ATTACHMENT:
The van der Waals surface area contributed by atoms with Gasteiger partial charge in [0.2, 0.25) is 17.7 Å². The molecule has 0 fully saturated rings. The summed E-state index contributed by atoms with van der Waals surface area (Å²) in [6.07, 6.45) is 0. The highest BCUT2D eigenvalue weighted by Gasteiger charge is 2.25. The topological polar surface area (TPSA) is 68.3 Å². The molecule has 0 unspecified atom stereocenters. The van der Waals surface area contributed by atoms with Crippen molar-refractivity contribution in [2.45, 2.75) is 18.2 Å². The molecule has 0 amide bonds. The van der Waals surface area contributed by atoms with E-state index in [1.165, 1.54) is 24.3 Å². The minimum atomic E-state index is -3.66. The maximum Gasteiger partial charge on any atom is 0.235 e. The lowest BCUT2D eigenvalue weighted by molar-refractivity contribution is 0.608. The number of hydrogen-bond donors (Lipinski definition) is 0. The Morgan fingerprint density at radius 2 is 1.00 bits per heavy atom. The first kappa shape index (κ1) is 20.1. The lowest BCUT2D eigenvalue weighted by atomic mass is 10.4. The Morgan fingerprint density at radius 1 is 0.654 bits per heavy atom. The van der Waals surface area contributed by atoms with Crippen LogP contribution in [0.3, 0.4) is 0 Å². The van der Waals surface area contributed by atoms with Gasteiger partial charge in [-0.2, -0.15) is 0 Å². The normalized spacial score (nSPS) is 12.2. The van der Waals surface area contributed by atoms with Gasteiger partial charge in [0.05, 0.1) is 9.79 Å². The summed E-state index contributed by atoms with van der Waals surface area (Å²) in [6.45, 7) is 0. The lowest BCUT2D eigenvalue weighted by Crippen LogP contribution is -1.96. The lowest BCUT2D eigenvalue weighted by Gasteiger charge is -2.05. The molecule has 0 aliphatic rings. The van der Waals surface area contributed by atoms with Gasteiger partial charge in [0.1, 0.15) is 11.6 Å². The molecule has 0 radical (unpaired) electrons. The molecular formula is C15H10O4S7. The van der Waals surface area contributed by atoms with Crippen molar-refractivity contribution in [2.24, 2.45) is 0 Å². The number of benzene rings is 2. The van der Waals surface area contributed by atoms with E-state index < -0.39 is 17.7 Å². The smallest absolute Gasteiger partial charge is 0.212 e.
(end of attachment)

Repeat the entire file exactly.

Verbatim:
The van der Waals surface area contributed by atoms with Gasteiger partial charge in [0.2, 0.25) is 17.7 Å². The molecule has 0 fully saturated rings. The summed E-state index contributed by atoms with van der Waals surface area (Å²) in [6.07, 6.45) is 0. The highest BCUT2D eigenvalue weighted by Gasteiger charge is 2.25. The topological polar surface area (TPSA) is 68.3 Å². The molecule has 0 unspecified atom stereocenters. The van der Waals surface area contributed by atoms with Crippen molar-refractivity contribution in [2.45, 2.75) is 18.2 Å². The molecule has 0 amide bonds. The van der Waals surface area contributed by atoms with E-state index in [1.165, 1.54) is 24.3 Å². The minimum atomic E-state index is -3.66. The maximum Gasteiger partial charge on any atom is 0.235 e. The lowest BCUT2D eigenvalue weighted by molar-refractivity contribution is 0.608. The number of hydrogen-bond donors (Lipinski definition) is 0. The Morgan fingerprint density at radius 2 is 1.00 bits per heavy atom. The first kappa shape index (κ1) is 20.1. The lowest BCUT2D eigenvalue weighted by atomic mass is 10.4. The Morgan fingerprint density at radius 1 is 0.654 bits per heavy atom. The van der Waals surface area contributed by atoms with Crippen LogP contribution in [0.3, 0.4) is 0 Å². The van der Waals surface area contributed by atoms with Gasteiger partial charge in [-0.2, -0.15) is 0 Å². The normalized spacial score (nSPS) is 12.2. The van der Waals surface area contributed by atoms with Gasteiger partial charge in [0.05, 0.1) is 9.79 Å². The summed E-state index contributed by atoms with van der Waals surface area (Å²) in [6.45, 7) is 0. The lowest BCUT2D eigenvalue weighted by Crippen LogP contribution is -1.96. The lowest BCUT2D eigenvalue weighted by Gasteiger charge is -2.05. The molecule has 0 aliphatic rings. The van der Waals surface area contributed by atoms with Gasteiger partial charge in [0.1, 0.15) is 11.6 Å². The molecule has 0 radical (unpaired) electrons. The molecular formula is C15H10O4S7. The van der Waals surface area contributed by atoms with Crippen molar-refractivity contribution in [2.24, 2.45) is 0 Å². The number of benzene rings is 2. The van der Waals surface area contributed by atoms with E-state index < -0.39 is 17.7 Å². The smallest absolute Gasteiger partial charge is 0.212 e.